By activating Color Commons, New American Public Art and The Rose Kennedy Greenway Conservancy hope to make Boston a more playable city, one where existing urban infrastructure can be reused in ways that enhance person-to-city and person-to-person connections. In 2016, The Greenway made a commitment to playability through their hire of a full-time Play Coordinator. Both groups hope to continue their collaborations to put Boston on the map of cities across the globe that have joined the movement to make their urban spaces more playable. Color Commons will be on display through Winter 2017.

 

 

 

source: newamericanpublicart

DPA Lighting – Illuminated Beauty for Mike Stoane Lighting Event

 

 

German designers Tommaso Gimigliano and Ingo Kalecinski of dpalighting won kudos for their entry in Mike Stoane’s Lighting ‘Park Event’. The annual London based event challenges design teams to use a box of mystery components – and their imagination – to create an illuminated object or fixture.

 
Using the available items including LED modules, Gimigliano and Kalecinski were able to create a battery-operated ‘wearable aura’ of light, bringing fashion and illumination together. The team designed their creation ‘The NeckLED’ to instill wellbeing and define the boundaries of a personal micro-cosmos of warmth and comfort.

 

 

 

Santiago Calatrava’s Turning Torso Wins CTBUH’s Award – 10 Years After Completion

 

Rotating a full 90 degrees along nine pentagonal sections, Santiago Calatrava’s “Turning Torso” was deemed the world’s first twisting skyscraper upon its completion in 2005. Still Scandinavia’s tallest tower, the 190-meter Malmö skyscraper has recently been awarded a 10 Year Award by the Council on Tall Buildings and Urban Habitat (CTBUH) for its continued value to the surrounding area and successful performance across a number of categories, including environmental, engineering performance, vertical transport, iconography, and others.

 

The CTBUH Awards are an independent review of building projects, judged by a panel of industry experts. Projects are recognized for making an extraordinary contribution to the advancement of tall buildings and the urban environment, and for achieving sustainability at the broadest level.

 

Turning Torso was featured in the CTBUH Best Tall Buildings Book, as well as celebrated at the CTBUH Annual Awards Symposium, which took place at the Illinois Institute of Technology, Chicago.

 

source: CTBUH

Sydney Opera House Finally in Possession of Le Corbusier’s Wool Tapestry

 

In 1958, a year after  Danish architect Jørn Utzon won the international competition for the  Sidney Opera House,  he acquired the wool tapestry from the famous architect Charles-Édouard Jeanneret-Gris, known as Le Corbusier. A 6.5 sq.m. tapestry, Les Dés Sont Jetés (The Dice Are Cast) involved the city features and architectural details of the planned Opera House.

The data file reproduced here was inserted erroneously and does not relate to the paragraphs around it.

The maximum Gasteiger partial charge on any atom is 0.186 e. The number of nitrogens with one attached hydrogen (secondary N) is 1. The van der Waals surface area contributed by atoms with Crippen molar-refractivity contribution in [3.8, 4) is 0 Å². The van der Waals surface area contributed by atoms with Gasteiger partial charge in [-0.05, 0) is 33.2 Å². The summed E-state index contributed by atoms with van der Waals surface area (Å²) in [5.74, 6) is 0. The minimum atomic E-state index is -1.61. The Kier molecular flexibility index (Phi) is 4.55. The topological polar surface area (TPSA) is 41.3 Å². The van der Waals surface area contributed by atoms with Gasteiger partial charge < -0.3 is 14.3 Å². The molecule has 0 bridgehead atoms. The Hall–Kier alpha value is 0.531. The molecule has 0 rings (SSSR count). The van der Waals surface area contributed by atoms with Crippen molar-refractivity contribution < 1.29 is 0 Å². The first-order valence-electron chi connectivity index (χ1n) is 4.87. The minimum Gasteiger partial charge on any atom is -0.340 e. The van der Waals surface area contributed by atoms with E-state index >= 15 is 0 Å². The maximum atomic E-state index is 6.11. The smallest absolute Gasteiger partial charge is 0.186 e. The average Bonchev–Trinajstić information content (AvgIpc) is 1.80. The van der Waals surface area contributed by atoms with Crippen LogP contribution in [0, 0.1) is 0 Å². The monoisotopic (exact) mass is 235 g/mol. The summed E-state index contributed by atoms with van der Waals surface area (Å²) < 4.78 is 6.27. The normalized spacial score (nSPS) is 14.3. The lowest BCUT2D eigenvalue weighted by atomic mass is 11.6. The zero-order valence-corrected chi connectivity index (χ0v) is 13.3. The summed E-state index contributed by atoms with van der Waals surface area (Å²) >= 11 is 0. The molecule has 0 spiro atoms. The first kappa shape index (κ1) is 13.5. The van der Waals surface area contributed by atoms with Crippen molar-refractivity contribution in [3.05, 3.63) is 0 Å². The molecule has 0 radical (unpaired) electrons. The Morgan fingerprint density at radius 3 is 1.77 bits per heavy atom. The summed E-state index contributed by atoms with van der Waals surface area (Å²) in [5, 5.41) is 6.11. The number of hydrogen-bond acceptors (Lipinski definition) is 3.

Utzon and his wife thanked  Le Corbusier  for the tapestry in a beautiful letter they wrote in 1960.  Part of the letter said:
“For quite some time we have intended to write to you again in order to tell you how extremely happy we are for your wonderful tapestry. It is a daily source of delight and beauty not only for ourselves and our children but for all our friends and guests, too.

 

In 1966, a year after Le Corbusier`s death, Utzon quit the Opera House project dissatisfied with the Australian authorities who wanted to decorate the interior quickly and on a low-cost . Sydney’s Opera House was opened in 1973, but without  Le Corbusier’s tapestry or Utzon’s interior design.

 

Utzon was re-engaged by the Opera House Trust in 1999 when he completed the plans and design principles for the evolving building in collaboration with his son Jan.

 

Now, 57 years after  Utzon’s work on this project and 7 years after his death, his dream will be accomplished and Le Corbusier’s tapestry will finally be placed where it should have been all these years.

 

The Sydney Opera House bought the tapestry from the Danish auction house Bruun Rasmussen during the auction of Utzon’s art collection. The tapestry cost more than $400,000 and the  money donated by philanthropists made this purchase possible.  From now on it will hang in the main box office foyer of the Sydney Opera House.

 

sources: goldmarkart, srh.com.au

Moreau Kusunoki Architects’ “Art in the city” Wins The Awaited Guggenheim Helsinki Competition

 

After a year of shortlisting and refining, Moreau Kusunoki Architects from Paris has been selected amongst six finalists as the winner of the Guggenheim Helsinki competition.

 

Moreau Kusunoki Architects’ design project “Art in the city” includes several pavillions finished in the dark clad with concave roofs that will be connected by a series of garden patios. The patios will be used as a meeting point and can serve as a gallery exhibition space.  The design project also includes the waterfront, a park and a nearby urban area- all the qualities that jury conceptualized for the design. A lookout tower will rise from one side of the building, providing views of the waterfront.  The tower with a glazed top will also illuminate the tip of the scene in the manner of a lighthouse during the night.

 

The jury, chaired by Professor Mark Wigley, found the design highly respectful for the setting, the city grid and the needs of the society. “Art in the city” could become a future meeting point and an urban blend of people and art in Finland’s capital.

 

 

 

 

source: dezeen